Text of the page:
Niall Horan Levels Up With Second Album, ‘Heartbreak Weather’

Niall Horan | Heartbreak Weather | Capitol Records

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3.5 out of 5

It is rarely easy to break the shackles of the boy-band label. The stigma, warranted or not, suffocates and pollutes any future creative pursuits. Niall Horan manages to further distance himself from his One Direction days with his second solo effort. At a tall 14 songs, Heartbreak Weather is a stylistic leveling-up that swings for flashier theatrics, moodier ruminations, and a silkier vocal coating.

Horan guns right for the eye of heartbreak’s storm and submerges himself in whipping winds, cracks of thunder, and sharp lightning strikes. He feels the sting quite viscerally, yet instead of writhing around in his misery, he fashions his acoustic guitar in new smoldering settings or opts to dance it out into the wee hours of the morning. “When you go through a breakup, it’s not sad all the time,” he remarks.

2017’s Flicker fermented a folkier, more organic sensibility, and despite Heartbreak Weather’s soaring ambition, he roots himself to lyrics that sprout from similar emotional earth. “Black and White” flips through could-have-beens with a thumping intensity, as he gazes 40 years into the future to envision a life-long partnership ─ staging the inevitable crash that comes later with brute force.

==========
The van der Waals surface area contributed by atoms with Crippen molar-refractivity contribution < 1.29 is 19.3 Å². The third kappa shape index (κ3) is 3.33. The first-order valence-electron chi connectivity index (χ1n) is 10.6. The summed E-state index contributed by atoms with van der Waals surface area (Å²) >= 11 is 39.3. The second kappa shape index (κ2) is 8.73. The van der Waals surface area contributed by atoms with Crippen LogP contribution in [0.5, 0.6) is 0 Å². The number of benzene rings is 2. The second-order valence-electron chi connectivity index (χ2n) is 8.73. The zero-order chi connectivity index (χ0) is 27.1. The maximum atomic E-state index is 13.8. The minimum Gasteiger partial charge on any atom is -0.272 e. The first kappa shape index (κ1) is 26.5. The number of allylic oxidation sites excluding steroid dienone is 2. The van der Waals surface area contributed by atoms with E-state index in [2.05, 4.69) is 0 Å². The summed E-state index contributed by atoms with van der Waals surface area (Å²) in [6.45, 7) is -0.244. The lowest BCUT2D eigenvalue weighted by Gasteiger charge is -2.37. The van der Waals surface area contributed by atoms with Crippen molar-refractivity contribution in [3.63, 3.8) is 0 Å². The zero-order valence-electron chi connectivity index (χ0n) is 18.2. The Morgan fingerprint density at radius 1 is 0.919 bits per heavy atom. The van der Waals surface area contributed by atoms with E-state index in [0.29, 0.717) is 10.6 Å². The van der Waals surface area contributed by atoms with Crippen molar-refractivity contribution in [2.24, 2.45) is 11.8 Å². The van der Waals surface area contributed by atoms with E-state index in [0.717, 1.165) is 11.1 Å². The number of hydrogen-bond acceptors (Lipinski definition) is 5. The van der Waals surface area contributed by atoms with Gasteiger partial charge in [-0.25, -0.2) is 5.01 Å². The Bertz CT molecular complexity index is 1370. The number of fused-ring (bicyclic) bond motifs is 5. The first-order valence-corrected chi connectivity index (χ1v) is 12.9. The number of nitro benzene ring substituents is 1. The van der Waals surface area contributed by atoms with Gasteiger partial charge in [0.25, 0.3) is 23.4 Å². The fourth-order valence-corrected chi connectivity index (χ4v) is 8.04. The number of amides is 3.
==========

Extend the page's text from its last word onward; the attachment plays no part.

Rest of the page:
Horan’s voice burns through the atmosphere, pouncing between R&B-smoked escapades (“Small Talk,” “Bend the Rules”) and sweeping balladry (“Dear Patience,” “Arms of a Stranger”). He assembles his storyline with a clear focus, and even in its junkier moments (“Cross Your Mind,” “No Judgement”), there is order to the unraveling. With producer Julian Bunetta, Horan wades chest-deep into the flood, and every turn emits an undeniable rush of allowing oneself to feel so deeply and unapologetically.

Heartbreak Weather comes to a heart-crushing halt with “Still,” a string-wrapped closer that flexes the full extent of his craft. “I guess we lost our focus / And it’s killing me that we could go to war like this,” he wipes away the tears. “But I’m standing here with you just tryna be honest / If honesty means telling you the truth / Well I’m still in love with you.” It is within such a vulnerable, honest place that Horan proves he belongs here.

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